Jules is a young man barely a century old. He's lived long enough to see the cure for death and the end of scarcity, to learn ten languages and compose three symphonies...and to realize his boyhood dream of taking up residence in Disney World.
Disney World! The greatest artistic achievement of the long-ago twentieth century. Now in the keeping of a network of "ad-hocs" who keep the classic attractions running as they always have, enhanced with only the smallest high-tech touches.
Now, though, the "ad hocs" are under attack. A new group has taken over the Hall of the Presidents, and is replacing its venerable audioanimatronics with new, immersive direct-to-brain interfaces that give guests the illusion of being Washington, Lincoln, and all the others. For Jules, this is an attack on the artistic purity of Disney World itself ...
I lived long enough to see the cure for death; to see the rise of the Bitchun Society, to learn ten languages; to compose three symphonies; to realize my boyhood dream of taking up residence in Disney World; to see the death of the workplace and of work.
I never thought I’d live to see the day when Keep A-Movin’ Dan would decide to deadhead until the heat death of the Universe.
Dan was in his second or third blush of youth when I first met him, sometime late-XXI. He was a rangy cowpoke, apparent 25 or so, all rawhide squint-lines and sunburned neck, boots worn thin and infinitely comfortable. I was in the middle of my Chem thesis, my fourth Doctorate, and he was taking a break from Saving the World, chilling on campus in Toronto and core-dumping for some poor Anthro major. We hooked up at the Grad Students’ Union—the GSU, or Gazoo for those who knew—on a busy Friday night, spring-ish. I was fighting a coral-slow battle for a stool at the scratched bar, inching my way closer every time the press of bodies shifted, and he had one of the few seats, surrounded by a litter of cigarette junk and empties, clearly encamped.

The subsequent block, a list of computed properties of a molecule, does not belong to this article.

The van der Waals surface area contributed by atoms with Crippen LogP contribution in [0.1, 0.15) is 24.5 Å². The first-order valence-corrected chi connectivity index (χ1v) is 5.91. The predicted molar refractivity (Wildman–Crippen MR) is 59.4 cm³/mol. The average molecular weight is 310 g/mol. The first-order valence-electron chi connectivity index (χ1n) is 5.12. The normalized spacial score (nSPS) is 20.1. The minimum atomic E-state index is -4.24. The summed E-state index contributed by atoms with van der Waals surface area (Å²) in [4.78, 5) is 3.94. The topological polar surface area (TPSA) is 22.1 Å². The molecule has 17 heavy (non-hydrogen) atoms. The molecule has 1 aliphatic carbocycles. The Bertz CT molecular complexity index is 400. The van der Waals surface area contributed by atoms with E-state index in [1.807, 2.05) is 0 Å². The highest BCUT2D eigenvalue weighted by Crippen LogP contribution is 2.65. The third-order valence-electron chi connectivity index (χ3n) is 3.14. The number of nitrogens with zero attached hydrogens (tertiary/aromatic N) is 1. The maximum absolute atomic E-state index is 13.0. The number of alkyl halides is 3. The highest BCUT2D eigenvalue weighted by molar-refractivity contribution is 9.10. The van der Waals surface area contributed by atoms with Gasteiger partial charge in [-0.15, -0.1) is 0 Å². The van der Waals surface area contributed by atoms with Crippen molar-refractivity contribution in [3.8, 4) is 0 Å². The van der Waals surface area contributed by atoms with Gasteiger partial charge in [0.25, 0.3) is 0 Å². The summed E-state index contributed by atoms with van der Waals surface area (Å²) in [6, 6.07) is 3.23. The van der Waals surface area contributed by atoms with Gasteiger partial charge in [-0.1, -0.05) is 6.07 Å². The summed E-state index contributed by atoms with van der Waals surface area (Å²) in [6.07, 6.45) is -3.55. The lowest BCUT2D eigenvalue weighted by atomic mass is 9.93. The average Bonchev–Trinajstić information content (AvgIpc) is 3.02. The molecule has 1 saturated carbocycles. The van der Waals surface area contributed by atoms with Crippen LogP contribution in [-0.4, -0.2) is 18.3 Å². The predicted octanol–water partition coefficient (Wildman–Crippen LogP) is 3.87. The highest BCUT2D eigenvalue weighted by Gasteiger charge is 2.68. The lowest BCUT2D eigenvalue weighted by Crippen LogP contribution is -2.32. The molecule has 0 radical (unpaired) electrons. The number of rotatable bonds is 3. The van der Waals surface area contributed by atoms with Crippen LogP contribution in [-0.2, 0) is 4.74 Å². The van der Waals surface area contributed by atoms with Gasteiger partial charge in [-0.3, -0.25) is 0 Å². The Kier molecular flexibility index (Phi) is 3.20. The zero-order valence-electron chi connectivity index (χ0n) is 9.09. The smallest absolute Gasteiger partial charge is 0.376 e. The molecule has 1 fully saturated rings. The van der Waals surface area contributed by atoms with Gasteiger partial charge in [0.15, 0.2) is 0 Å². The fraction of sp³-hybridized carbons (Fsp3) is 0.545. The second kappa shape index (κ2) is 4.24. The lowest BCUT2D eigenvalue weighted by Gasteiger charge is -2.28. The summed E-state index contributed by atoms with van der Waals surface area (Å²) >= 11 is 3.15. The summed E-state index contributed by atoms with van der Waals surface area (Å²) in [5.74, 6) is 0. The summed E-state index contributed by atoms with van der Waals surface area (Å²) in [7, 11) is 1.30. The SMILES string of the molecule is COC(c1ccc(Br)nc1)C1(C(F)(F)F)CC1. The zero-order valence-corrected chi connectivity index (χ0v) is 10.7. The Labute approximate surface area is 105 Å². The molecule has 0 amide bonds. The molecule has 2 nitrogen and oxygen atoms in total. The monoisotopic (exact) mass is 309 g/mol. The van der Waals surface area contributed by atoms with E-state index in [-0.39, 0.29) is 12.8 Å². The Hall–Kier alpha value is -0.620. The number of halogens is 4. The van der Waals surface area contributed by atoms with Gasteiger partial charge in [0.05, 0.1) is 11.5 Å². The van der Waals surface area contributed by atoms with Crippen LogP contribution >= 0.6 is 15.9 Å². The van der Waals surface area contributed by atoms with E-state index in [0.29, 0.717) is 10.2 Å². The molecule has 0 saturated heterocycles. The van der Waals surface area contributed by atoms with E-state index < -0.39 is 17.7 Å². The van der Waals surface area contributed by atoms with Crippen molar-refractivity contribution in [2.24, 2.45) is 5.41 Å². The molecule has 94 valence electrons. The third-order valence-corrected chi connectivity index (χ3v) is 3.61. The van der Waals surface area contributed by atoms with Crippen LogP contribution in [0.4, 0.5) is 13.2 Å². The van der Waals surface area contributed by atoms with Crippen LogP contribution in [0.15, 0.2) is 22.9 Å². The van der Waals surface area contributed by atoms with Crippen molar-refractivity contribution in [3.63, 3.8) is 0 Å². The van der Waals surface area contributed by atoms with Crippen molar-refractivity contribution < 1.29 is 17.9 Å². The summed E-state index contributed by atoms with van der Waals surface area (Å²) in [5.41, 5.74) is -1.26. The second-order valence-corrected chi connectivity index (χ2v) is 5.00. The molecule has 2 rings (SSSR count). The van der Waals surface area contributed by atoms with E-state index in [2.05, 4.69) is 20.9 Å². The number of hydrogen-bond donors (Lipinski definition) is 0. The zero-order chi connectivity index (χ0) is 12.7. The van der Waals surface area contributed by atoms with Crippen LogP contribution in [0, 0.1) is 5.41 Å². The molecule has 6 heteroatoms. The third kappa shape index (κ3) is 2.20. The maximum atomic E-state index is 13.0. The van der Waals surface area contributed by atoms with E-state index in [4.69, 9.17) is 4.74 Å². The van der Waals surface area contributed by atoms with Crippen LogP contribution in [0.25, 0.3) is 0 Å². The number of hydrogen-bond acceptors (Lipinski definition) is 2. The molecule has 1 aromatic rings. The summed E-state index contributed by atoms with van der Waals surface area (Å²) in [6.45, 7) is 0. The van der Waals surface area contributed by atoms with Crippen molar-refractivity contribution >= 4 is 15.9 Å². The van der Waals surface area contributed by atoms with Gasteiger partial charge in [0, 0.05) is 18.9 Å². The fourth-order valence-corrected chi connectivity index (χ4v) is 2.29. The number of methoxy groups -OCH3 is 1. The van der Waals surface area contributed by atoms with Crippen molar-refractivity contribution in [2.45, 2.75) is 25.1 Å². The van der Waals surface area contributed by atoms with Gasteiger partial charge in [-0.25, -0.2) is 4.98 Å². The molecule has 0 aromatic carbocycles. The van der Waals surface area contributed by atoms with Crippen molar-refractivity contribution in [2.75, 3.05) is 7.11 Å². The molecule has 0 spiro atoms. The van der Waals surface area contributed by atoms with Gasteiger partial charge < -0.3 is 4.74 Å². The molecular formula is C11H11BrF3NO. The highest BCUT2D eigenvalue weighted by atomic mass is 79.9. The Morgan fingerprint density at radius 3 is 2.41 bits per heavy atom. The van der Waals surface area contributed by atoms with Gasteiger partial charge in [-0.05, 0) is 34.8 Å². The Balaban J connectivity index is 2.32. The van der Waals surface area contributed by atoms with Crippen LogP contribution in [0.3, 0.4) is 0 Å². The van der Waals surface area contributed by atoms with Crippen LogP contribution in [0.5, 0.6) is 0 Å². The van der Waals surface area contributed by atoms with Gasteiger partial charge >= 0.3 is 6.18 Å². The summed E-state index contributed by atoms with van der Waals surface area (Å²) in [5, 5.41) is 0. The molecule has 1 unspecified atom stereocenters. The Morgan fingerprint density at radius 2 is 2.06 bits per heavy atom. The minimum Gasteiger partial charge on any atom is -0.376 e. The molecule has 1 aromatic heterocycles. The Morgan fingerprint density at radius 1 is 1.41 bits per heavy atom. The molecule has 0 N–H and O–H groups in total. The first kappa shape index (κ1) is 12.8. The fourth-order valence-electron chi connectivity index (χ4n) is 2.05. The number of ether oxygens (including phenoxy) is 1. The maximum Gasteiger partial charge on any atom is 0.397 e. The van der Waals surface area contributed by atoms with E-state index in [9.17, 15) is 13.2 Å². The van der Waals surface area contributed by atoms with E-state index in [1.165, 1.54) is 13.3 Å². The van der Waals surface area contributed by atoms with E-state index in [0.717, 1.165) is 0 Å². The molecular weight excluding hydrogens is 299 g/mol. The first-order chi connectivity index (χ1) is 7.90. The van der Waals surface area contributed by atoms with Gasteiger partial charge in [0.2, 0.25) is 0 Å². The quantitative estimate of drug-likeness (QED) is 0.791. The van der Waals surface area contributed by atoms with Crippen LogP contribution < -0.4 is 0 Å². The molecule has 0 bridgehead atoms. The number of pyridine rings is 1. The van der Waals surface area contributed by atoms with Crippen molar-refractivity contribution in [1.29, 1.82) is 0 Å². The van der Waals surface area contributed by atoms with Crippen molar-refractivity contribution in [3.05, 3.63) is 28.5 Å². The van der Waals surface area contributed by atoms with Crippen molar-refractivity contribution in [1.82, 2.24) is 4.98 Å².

Some duration into my foray, he cocked his head at me and raised a sun-bleached eyebrow. “You get any closer, son, and we’re going to have to get a pre-nup.”
I was apparent forty or so, and I thought about bridling at being called son, but I looked into his eyes and decided that he had enough realtime that he could call me son anytime he wanted. I backed off a little and apologized.
He struck a cig and blew a pungent, strong plume over the bartender’s head. “Don’t worry about it. I’m probably a little over accustomed to personal space.”
I couldn’t remember the last time I’d heard anyone on-world talk about personal space. With the mortality rate at zero and the birth-rate at non-zero, the world was inexorably accreting a dense carpet of people, even with the migratory and deadhead drains on the population. “You’ve been jaunting?” I asked—his eyes were too sharp for him to have missed an instant’s experience to deadheading.
He chuckled. “No sir, not me. I’m into the kind of macho shitheadery that you only come across on-world. Jaunting’s for play; I need work. ” The bar-glass tinkled a counterpoint.
I took a moment to conjure a HUD with his Whuffie score on it. I had to resize the window—he had too many zeroes to fit on my standard display. I tried to act cool, but he caught the upwards flick of my eyes and then their involuntary widening. He tried a little aw-shucksery, gave it up and let a prideful grin show.
“I try not to pay it much mind. Some people, they get overly grateful. ” He must’ve seen my eyes flick up again, to pull his Whuffie history. “Wait, don’t go doing that—I’ll tell you about it, you really got to know.
“Damn, you know, it’s so easy to get used to life without hyperlinks. You’d think you’d really miss ’em, but you don’t.”